The Highest of Highs and the Lowest of Lows
The final dress rehearsal for the annual high school musical. An incredibly shy and hesitant ninth-grader was asked to stand on a chair and stop a brawl happening in one scene of the annual musical. After some encouragement from the director, the ninth-grader met the expectations and the full cast erupted in cheers and pats on the back. The school community lifted the ninth grader up.
Student-led conference night. A long day of teaching followed by back-to-back conferences with each student and their family after school. When the final conference wrapped up, a voicemail awaited the teacher. A close family member passed away unexpectedly. Lost, confused, and uncertain of what to say or do, colleagues and administration lifted this exhausted teacher up.
The day before Spring Break 2020. Educators across the globe sent their students home uncertain of what was to come. A few weeks later, educators created a new reality to connect with students. Burnt out, dejected, and exhausted, online communities of support including chat rooms and Facebook groups crowdsourced resources that lifted teachers up.
All three of these stories share a common thread: Community was there in moments of joy and struggle. Take a moment to reflect on a high and/or low moment in your life. Was an element of your community there to lift you up?
The ninth-grade student, fifth-grade teacher, and educator thrust into a global pandemic also share one more personal connection to your author: they’re all part of my story! My community has always defined the highest and lowest points in my life. We might choose to define our community as family, friends, coworkers, neighbors, pets, podcast hosts, or members of an online group.
The Great Paradox
Teaching is one of the most fulfilling professions in the world. Teaching is also one of the most demanding and exhausting professions in the world. Both statements can be true at once. This is the great paradox of our profession. Teaching is an intersection of profession, passion, vocation, and mission. So why have so many educators left the profession altogether? If we surveyed a random sample of one hundred educators who left, each would provide a unique answer centered around their story. Creating a system of support for each educator to form a community of support where they are, as they are should be our ultimate goal.
Centering the Educator
When designing mentoring programs and teacher wellness initiatives, we often create a set of supports for educators from the district and programmatic levels. Each educator is viewed as the same and given a similar set of supports to find success in their context. The problem with this view is that one size does not fit all. One size fits one. Today, I challenge you to think of educator support from the bottom up. From the educator out. How might we create a circle of support and community for each of our educators to not just survive, but thrive? With the educator at the center of our work, I offer a set of questions and ideas to challenge your thinking.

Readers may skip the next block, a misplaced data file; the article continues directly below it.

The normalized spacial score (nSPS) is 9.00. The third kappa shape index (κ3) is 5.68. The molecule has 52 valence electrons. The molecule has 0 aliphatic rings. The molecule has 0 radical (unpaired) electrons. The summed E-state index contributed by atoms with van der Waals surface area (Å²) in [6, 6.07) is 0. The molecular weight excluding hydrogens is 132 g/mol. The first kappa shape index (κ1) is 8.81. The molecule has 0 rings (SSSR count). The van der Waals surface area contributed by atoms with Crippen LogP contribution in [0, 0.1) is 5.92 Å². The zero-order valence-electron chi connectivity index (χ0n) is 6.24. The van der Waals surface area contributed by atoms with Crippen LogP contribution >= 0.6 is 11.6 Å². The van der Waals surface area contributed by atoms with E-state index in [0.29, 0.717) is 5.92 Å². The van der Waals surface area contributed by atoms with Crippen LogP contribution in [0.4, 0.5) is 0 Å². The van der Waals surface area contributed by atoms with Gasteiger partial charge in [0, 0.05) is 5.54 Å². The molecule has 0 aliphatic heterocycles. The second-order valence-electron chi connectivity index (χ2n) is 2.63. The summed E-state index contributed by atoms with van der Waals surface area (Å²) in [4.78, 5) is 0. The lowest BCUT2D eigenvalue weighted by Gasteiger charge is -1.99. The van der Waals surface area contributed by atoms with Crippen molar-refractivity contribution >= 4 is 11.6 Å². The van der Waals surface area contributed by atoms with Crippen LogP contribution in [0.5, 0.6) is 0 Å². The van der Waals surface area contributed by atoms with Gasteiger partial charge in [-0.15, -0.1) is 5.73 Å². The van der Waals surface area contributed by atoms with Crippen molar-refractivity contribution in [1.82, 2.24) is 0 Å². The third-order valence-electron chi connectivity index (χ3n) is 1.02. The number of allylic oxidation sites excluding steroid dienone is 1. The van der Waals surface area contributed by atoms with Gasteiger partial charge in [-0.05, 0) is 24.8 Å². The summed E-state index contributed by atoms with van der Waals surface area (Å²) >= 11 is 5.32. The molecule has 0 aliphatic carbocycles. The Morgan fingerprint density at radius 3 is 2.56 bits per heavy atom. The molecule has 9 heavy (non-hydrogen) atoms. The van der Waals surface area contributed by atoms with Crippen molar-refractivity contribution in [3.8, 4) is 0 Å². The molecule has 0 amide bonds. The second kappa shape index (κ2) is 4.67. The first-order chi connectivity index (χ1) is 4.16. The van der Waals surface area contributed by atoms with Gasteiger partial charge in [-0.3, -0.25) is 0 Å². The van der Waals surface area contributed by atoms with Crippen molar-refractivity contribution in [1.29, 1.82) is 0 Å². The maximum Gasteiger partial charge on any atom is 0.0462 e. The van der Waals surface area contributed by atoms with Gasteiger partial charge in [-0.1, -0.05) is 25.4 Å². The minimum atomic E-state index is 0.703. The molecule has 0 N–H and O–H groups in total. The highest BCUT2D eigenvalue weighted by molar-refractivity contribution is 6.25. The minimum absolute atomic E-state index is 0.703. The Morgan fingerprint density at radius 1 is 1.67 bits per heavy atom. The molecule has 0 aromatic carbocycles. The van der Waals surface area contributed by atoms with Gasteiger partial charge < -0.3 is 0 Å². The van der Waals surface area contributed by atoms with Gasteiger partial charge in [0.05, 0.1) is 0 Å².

- Are you asking educators how they’re doing and acting on the data? Often, we ask educators to complete climate surveys, check-ins, and other measures and fail to inform the educators who participated in the study what we’re doing with the data. Make the data public. Acknowledge each educator’s voice by listing what you can and can’t change and why.
- Do you have a crowdsourced area for educators to share their resources and creations? There are so many educators who do so many amazing things. Make the space for educators to crowdsource and share their magic with colleagues near and far. Platforms such as Google Drive, Dropbox, Padlet, Wakelet, and Flip are great ways to share with the world.
- How do you model setting boundaries between work and home? Educators take their lead from their school leaders. Get to know each teacher’s story, schedule send emails for working hours, and celebrate when teachers leave at a decent hour.
- How is time utilized during staff meetings? Providing structured time for educators to share time with their school community is key. Teaching can be an isolating job and providing time for educators to connect with their community allows them to realize they’re not alone and have a community of support.
- Can you name three people or groups of people you consider part of your community? Join a weekly Twitter chat, Facebook group, or affinity group. EdTech is stepping up to provide global connections at your fingertips, on your own time, for free! Find your marigold(s!)
- Do you have a list of boundaries? Create one. And stick to the list. My principal used to tell me that school would take as much from me as I’m willing to give to it. That can be a daunting thought. Leave at the end of the day. Respond to emails during working hours only. The work will be there tomorrow.
- What is one thing you love to do that isn’t school related? Many educators have a hard time answering this question. I know I sure did for a long time. We’re so used to giving to others that we forget to give to ourselves. Set a reminder on your phone to do the thing you love most at least once a week. Make this your sacred time for you.
Community will always be there for us when we’re uncertain of what to do next. In times of joy, hardship, and stress a strong community will help to stem educator decline and bring back the joy in the work we know and love.
“There are two ways of spreading the light: to be the candle or the mirror that reflects it.” -Edith Wharton
Dan Reichard is the Coordinator of New Teacher Support at Stafford County Public Schools in Virginia, and the 2018 Washington Post Teacher of the Year.